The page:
Endodontics Diagnosis (2007)

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Endodontics Diagnosis (2007) by Mind Map: Endodontics Diagnosis (2007)

1. Pulpal Diagnosis

1.1. Normal Pulp

1.1.1. pulp is symptom free and normally responsive to vitality testing

1.2. Reversible Pulpitis

1.2.1. Inflammation should resolve and the pulp return to normal

1.3. Irreversible Pulpitis

1.3.1. Symptomatic

1.3.1.1. Lingering thermal pain

1.3.1.2. spontaneous pain

1.3.1.3. referred pain

1.3.2. Asymptomatic

1.3.2.1. No clinical symptoms but inflammation produced by caries

1.4. Pulp Necrosis

1.4.1. The pulp is non-responsive to vitality testing

1.5. Previously Treated

1.5.1. tooth has been endodontically treated and the canals are obturated with various filling materials, other that intracanal medicaments.

1.6. Previously Initiated Therapy

1.6.1. tooth has been previously treated by partial endodontic therapy (e.g. pulpotomy, pulpectomy)

2. Periapical Diagnosis

2.1. Normal apical tissues

2.2. Symptomatic apical periodontitis

2.2.1. painful response to biting and percussion

2.2.2. It may or may not be associated with an apical radiolucent area

2.3. Asymptomatic apical periodontitis

2.3.1. apical radiolucent area

2.3.2. does not produce clinical symptoms

2.4. Acute apical abscess

2.4.1. Rapid onset

2.4.2. spontaneous pain

2.4.3. tenderness of the tooth to pressure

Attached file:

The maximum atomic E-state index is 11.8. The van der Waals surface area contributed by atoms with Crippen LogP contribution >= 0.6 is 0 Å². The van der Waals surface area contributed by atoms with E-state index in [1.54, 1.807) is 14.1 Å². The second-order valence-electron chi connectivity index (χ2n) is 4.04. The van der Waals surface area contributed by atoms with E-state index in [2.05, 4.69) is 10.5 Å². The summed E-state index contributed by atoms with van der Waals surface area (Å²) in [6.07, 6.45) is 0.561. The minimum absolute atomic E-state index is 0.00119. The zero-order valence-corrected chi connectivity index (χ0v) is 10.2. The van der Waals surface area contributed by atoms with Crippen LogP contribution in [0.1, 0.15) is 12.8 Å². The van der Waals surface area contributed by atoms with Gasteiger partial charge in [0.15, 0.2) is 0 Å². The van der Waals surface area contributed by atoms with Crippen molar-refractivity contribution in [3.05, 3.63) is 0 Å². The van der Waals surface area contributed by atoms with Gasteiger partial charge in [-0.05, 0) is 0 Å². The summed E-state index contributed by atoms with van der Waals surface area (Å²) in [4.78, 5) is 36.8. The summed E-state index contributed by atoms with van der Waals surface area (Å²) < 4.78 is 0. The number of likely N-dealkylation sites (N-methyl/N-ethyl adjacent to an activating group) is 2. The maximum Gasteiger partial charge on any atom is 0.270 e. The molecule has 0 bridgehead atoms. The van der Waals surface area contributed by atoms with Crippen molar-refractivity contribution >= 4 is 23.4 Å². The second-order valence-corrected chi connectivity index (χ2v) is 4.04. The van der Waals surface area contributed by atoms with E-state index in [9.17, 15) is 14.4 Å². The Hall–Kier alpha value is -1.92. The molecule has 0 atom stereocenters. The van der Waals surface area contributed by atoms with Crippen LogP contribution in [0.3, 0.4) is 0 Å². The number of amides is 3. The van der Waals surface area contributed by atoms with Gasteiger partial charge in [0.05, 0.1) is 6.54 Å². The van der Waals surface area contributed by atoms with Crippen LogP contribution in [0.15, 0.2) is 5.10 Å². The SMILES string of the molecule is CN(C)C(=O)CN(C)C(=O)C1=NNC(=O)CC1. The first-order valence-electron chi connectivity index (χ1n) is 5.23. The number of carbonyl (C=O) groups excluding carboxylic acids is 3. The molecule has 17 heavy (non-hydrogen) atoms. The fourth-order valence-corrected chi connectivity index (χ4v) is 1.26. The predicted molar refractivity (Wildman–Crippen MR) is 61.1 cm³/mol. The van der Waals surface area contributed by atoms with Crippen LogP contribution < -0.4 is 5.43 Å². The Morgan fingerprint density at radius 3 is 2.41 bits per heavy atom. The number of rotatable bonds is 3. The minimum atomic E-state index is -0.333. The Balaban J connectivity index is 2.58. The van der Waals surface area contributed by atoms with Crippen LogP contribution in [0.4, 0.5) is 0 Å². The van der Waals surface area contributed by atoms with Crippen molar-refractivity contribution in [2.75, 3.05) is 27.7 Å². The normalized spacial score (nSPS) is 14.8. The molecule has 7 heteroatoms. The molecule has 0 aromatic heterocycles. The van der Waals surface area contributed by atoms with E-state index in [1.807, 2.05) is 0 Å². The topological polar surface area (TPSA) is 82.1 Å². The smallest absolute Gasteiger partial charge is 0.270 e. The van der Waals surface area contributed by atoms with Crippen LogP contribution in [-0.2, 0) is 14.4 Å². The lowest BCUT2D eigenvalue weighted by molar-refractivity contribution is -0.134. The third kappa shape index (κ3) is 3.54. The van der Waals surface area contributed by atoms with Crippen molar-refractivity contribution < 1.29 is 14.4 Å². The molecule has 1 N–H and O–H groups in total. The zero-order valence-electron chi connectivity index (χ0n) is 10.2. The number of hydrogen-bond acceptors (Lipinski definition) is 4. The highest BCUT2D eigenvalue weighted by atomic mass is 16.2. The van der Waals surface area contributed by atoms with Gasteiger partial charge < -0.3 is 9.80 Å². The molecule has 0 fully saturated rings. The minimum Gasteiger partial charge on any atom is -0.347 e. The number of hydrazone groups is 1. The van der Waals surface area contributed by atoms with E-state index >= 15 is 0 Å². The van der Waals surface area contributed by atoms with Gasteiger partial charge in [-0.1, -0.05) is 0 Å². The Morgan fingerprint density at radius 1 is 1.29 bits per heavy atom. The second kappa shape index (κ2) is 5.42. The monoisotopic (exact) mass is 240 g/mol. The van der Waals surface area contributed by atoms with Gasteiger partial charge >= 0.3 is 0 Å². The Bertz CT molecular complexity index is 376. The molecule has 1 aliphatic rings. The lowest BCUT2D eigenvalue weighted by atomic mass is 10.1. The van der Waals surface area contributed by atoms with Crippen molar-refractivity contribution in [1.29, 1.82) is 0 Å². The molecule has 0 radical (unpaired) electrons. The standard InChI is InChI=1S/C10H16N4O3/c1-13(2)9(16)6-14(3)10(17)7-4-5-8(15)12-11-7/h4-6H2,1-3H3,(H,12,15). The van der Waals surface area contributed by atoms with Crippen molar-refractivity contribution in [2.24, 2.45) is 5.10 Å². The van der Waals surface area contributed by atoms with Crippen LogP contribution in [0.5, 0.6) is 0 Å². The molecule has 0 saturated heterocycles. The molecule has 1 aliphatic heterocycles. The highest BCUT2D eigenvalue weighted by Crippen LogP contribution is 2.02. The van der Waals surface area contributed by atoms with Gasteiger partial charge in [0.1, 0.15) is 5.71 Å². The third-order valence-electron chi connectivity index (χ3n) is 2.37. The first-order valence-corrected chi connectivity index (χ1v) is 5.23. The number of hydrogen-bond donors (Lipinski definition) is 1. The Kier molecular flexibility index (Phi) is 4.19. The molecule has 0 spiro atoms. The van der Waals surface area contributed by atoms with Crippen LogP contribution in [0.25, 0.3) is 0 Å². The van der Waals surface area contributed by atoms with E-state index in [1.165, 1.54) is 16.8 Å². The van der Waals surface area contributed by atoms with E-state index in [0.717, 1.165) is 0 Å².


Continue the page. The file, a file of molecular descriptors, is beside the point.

2.4.4. pus formation and swelling of associated tissues

2.5. Chronic apical abscess

2.5.1. Gradual onset

2.5.2. little or no discomfort

2.5.3. intermittent discharge of pus through an associated sinus tract

3. --

4. Diagnosis Stages

4.1. Patient tells the clinician why the patient is seeking advice.

4.2. Clinician questions the patient about the symptoms and history that led to the visit.

4.3. Clinician performs objective clinical tests.

4.4. Clinician correlates the objective findings with the subjective details and creates a tentative differential diagnosis.

4.5. Clinician formulates a definitive diagnosis.

5. Methods

5.1. Pulp testing

5.1.1. Thermal

5.1.1.1. Cold

5.1.1.1.1. By causing contraction of the dentinal fluid within the dentine tubules. Acting on the Aδ nerve fibres. ‘Hydrodynamic forces’

5.1.1.1.2. Sharp Sensation, lasting for up few seconds

5.1.1.1.3. Cold tests appear to be more effective in assessing nerve status than heat tests

5.1.1.1.4. Ice sticks (0°C)

5.1.1.1.5. Refrigerant spray containing tetrafluoroethane (−50°C)

5.1.1.1.6. Carbon dioxide snow (−78.5°C)

5.1.1.2. Heat

5.1.1.2.1. Using a heat-softened gutta-percha stick.

5.1.1.2.2. Running a rubber prophylaxis cup dry, in a slow handpiece, to generate frictional heat

5.1.1.2.3. Prolonged application of heat to a tooth can result in stimulation of C-fibres

5.1.1.2.4. Heat should only be applied to a tooth for a maximum of 5 seconds

5.1.2. Electrical

5.1.2.1. Determine vitality Vs non-vitality, but not health or disease

5.1.3. Laser Doppler Flowmetry (LDF)

5.1.4. Pulse Oximetry

5.2. Palpation

5.3. Percussion

6. Approaches

6.1. Bite test

6.2. Test Cavity

6.3. Staining/transillumination

6.4. Selective anesthesia

6.5. Radiographic examination/interpretation

6.5.1. Introral-periapical/bitewing

6.5.2. Extroral-occlusal, APs

6.5.3. Digital

6.5.4. MicroCT, cone beam computed tomography (CBCT), other scans

7. Related Dental Mindmap

7.1. Difficulties with the electric pulp test

8. Rules to be followed

8.1. Test teeth that are not suspected to be pulpally involved are tested before testing the suspected tooth (baseline patient response)

8.2. Duplicate the symptoms

8.3. Correlate finding (signs and symptoms)

8.4. place stimulus on the middle 1/3 of the facial surface of the tooth to be tested